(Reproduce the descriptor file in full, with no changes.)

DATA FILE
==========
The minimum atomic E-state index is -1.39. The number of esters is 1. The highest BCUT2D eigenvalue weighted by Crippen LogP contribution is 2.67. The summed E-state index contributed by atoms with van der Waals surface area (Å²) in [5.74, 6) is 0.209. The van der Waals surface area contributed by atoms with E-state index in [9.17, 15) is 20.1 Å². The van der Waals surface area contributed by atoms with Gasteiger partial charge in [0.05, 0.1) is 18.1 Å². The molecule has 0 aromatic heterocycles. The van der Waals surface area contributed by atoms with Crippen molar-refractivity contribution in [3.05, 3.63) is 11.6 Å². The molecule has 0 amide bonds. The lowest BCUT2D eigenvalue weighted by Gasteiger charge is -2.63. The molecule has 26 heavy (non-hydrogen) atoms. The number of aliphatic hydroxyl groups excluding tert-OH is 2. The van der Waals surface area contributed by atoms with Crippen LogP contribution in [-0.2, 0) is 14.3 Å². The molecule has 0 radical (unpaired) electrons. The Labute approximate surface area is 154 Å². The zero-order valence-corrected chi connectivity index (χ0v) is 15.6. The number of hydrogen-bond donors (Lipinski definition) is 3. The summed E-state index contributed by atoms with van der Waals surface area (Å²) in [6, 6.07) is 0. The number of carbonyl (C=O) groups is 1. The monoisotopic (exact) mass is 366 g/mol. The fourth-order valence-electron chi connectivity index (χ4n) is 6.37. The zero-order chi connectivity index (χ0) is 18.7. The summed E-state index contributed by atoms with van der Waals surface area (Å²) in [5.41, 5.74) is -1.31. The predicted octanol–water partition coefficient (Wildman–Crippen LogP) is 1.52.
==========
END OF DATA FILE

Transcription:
The minimum atomic E-state index is -1.39. The number of esters is 1. The highest BCUT2D eigenvalue weighted by Crippen LogP contribution is 2.67. The summed E-state index contributed by atoms with van der Waals surface area (Å²) in [5.74, 6) is 0.209. The van der Waals surface area contributed by atoms with E-state index in [9.17, 15) is 20.1 Å². The van der Waals surface area contributed by atoms with Gasteiger partial charge in [0.05, 0.1) is 18.1 Å². The molecule has 0 aromatic heterocycles. The van der Waals surface area contributed by atoms with Crippen molar-refractivity contribution in [3.05, 3.63) is 11.6 Å². The molecule has 0 amide bonds. The lowest BCUT2D eigenvalue weighted by Gasteiger charge is -2.63. The molecule has 26 heavy (non-hydrogen) atoms. The number of aliphatic hydroxyl groups excluding tert-OH is 2. The van der Waals surface area contributed by atoms with Crippen LogP contribution in [-0.2, 0) is 14.3 Å². The molecule has 0 radical (unpaired) electrons. The Labute approximate surface area is 154 Å². The zero-order valence-corrected chi connectivity index (χ0v) is 15.6. The number of hydrogen-bond donors (Lipinski definition) is 3. The summed E-state index contributed by atoms with van der Waals surface area (Å²) in [6, 6.07) is 0. The number of carbonyl (C=O) groups is 1. The monoisotopic (exact) mass is 366 g/mol. The fourth-order valence-electron chi connectivity index (χ4n) is 6.37. The zero-order chi connectivity index (χ0) is 18.7. The summed E-state index contributed by atoms with van der Waals surface area (Å²) in [5.41, 5.74) is -1.31. The predicted octanol–water partition coefficient (Wildman–Crippen LogP) is 1.52.